Should You Rent or Own Your Medical Office Space?

If you own or operate a medical practice, the first check you cut every month is probably the rent—and it is often one of the largest. Real estate is usually the second-largest expense in most practices. Only payroll is larger.

Thankfully, this is an expense you can control, and that makes it an opportunity—perhaps the best opportunity—to impact profitability over the life of your practice. But it requires you to answer a major question: Should you own or lease your office space?

The answer requires you to address other important factors such as your proximity to retirement, exit strategy and financial position. Where you want to be located and the availability of real estate options are also important.

The reality is there is no single right answer to the question of purchasing versus leasing. Leasing can offer flexibility and financial concessions such as free rent, a tenant improvement allowance, a free built-out period and more. Ownership brings equity, which can increase both your net worth and the value of your practice. If you want to take a deeper dive into the benefits of purchasing, keep reading.

The Benefits of Ownership

Most practices are interested in increasing revenue. For example, a doctor might bring in a specialist, purchase a new piece of equipment and offer new services.  That’s a great option, but it requires the practice to increase overhead.

Real estate ownership involves taking a payment you already make every month and adjusting it to work harder for you. Rather than paying rent to a landlord, you accrue equity as you pay down principal on a commercial real estate loan. It is similar to the buy-versus-rent decision you make on residential real estate. Over a 10- to 20-year period, the difference can be hundreds of thousands—even millions—of dollars in your pocket.

While most doctors understand the equity benefits of ownership, the tax benefits are less well known.

Typically, the real estate is owned by an LLC, which is formed by the practice owner(s).  Rent and operating expenses are then paid by the practice to the LLC.  The practice can write off rent and operating expenses on its taxes, the same as it would if the real estate were owned by an unrelated landlord.

Given that the doctor owns both the real estate LLC and the practice, do the taxes on the rental income paid to the LLC negate the practice's write-off benefits? In short, no, but a Certified Public Accountant should be consulted to evaluate the precise implications. Speaking generally, here’s how that works.

It is true that the LLC will be taxed on rental income. However, the LLC also has a number of additional write-offs that substantially reduce that tax liability. In addition to the mortgage interest deduction, the LLC can depreciate the building and land improvements. The standard straight-line deprecation for commercial property is 39 years, and some property improvements can also be accelerated. For example, while the land itself isn't depreciable, the land improvements can be depreciated over 15 years or less.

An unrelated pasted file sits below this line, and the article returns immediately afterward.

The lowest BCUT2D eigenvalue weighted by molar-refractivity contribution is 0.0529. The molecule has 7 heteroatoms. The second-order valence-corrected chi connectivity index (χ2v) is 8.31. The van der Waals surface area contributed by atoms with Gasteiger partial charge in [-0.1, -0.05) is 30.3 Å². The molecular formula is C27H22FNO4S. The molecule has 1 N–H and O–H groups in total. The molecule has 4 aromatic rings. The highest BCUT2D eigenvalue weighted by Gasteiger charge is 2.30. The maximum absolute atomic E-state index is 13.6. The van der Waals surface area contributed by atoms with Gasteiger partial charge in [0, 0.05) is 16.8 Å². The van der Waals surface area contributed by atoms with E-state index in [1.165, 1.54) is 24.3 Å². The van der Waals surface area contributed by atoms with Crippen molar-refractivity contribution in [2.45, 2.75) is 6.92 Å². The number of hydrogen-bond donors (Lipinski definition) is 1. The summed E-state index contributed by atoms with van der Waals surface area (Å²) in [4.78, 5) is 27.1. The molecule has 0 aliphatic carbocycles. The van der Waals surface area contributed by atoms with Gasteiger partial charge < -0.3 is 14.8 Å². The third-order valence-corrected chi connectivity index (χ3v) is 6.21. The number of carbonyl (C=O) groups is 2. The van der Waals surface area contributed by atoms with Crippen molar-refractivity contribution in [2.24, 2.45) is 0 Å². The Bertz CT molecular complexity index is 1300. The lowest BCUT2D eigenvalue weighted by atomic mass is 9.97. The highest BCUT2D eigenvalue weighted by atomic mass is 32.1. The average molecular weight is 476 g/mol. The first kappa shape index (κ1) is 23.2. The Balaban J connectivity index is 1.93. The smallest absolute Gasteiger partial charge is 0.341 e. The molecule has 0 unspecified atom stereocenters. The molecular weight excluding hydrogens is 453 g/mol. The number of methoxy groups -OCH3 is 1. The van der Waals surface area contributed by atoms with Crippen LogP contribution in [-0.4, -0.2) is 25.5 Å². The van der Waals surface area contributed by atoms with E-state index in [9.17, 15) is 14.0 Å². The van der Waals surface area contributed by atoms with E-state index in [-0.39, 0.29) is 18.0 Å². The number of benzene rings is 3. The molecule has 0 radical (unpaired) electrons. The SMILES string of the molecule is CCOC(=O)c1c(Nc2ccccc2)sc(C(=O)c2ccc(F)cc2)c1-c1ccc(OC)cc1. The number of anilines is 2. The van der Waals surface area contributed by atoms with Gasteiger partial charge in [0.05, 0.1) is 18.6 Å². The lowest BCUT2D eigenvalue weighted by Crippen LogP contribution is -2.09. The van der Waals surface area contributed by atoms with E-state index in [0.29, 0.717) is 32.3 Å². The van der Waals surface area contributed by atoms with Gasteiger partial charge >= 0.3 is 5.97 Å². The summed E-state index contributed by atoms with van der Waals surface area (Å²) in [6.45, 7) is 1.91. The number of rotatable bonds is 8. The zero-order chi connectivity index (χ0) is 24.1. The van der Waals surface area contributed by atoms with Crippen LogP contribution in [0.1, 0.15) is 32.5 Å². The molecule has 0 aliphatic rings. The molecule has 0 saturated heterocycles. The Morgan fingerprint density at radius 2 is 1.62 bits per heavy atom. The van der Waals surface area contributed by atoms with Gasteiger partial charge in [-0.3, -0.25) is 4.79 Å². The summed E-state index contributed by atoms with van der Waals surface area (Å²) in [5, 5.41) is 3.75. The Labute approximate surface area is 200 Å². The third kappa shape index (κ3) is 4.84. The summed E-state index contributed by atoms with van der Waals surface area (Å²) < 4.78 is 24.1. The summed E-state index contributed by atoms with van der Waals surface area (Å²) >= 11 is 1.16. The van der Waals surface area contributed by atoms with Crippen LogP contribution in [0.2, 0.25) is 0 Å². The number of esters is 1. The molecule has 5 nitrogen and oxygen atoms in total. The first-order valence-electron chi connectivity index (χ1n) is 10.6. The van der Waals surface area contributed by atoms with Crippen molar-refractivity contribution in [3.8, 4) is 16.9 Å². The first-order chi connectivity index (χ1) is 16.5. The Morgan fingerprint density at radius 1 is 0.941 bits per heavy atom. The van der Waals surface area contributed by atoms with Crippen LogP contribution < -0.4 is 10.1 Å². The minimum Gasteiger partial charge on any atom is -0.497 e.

Put in simple numbers, if $1.25 million was paid for a property, and the land was worth $250,000, then the remaining $1 million could be written off over 15 to 39 years.  That's a minimum of an additional $25,000 of tax deduction annually. By leveraging depreciation timelines, known as “cost segregation,” a CPA can often dramatically reduce tax liability on rental income.

In short, tax advantages provide a compelling reason to own.

Boosting Your Retirement Strategy

Owning office space can bolster your retirement strategy. In fact, in a practice sale, it's very common for the real estate to be worth more than the practice. This presents options that can help provide retirement income in a number of ways.

When you're in a lease and are ready to retire, it's a simple exit. You close the practice or assign the lease to the buyer and you're done.  The value of the practice you have spent your life building is the only item you have to sell.

If you own your real estate, you have a number of options to consider. You can sell it to the practice buyer and either cash out or exchange it, increasing your real estate investment portfolio. You can sign a long term lease with the buyer and receive the additional cash flow of thousands per month. Or, you can enact a combination of the two, leasing it to the new practice owner and creating an annuity, and then selling it and cashing out years down the road when the new practice owner is ready to buy the real estate.

Options for Ownership

Of course, ownership depends upon having viable options in the marketplace. Variables such as location, square feet and the type of building can limit—or even eliminate—the possibility of ownership in a specific market. For those reasons alone, it is vital to have expert representation to fully vet all options.

It is also important to complete due diligence on your top three to five retail and office space options before you take action. You can't make an informed decision if you don't know your options. Ownership can be an opportunity to maximize profitability, increase net worth, boost retirement income and end tense lease negotiations. But the numbers have to be favorable.

CARR is the nation’s leading provider of commercial real estate services for healthcare tenants and buyers. Nitra cardmembers get a free lease evaluation.  Visit CARR.US to learn more.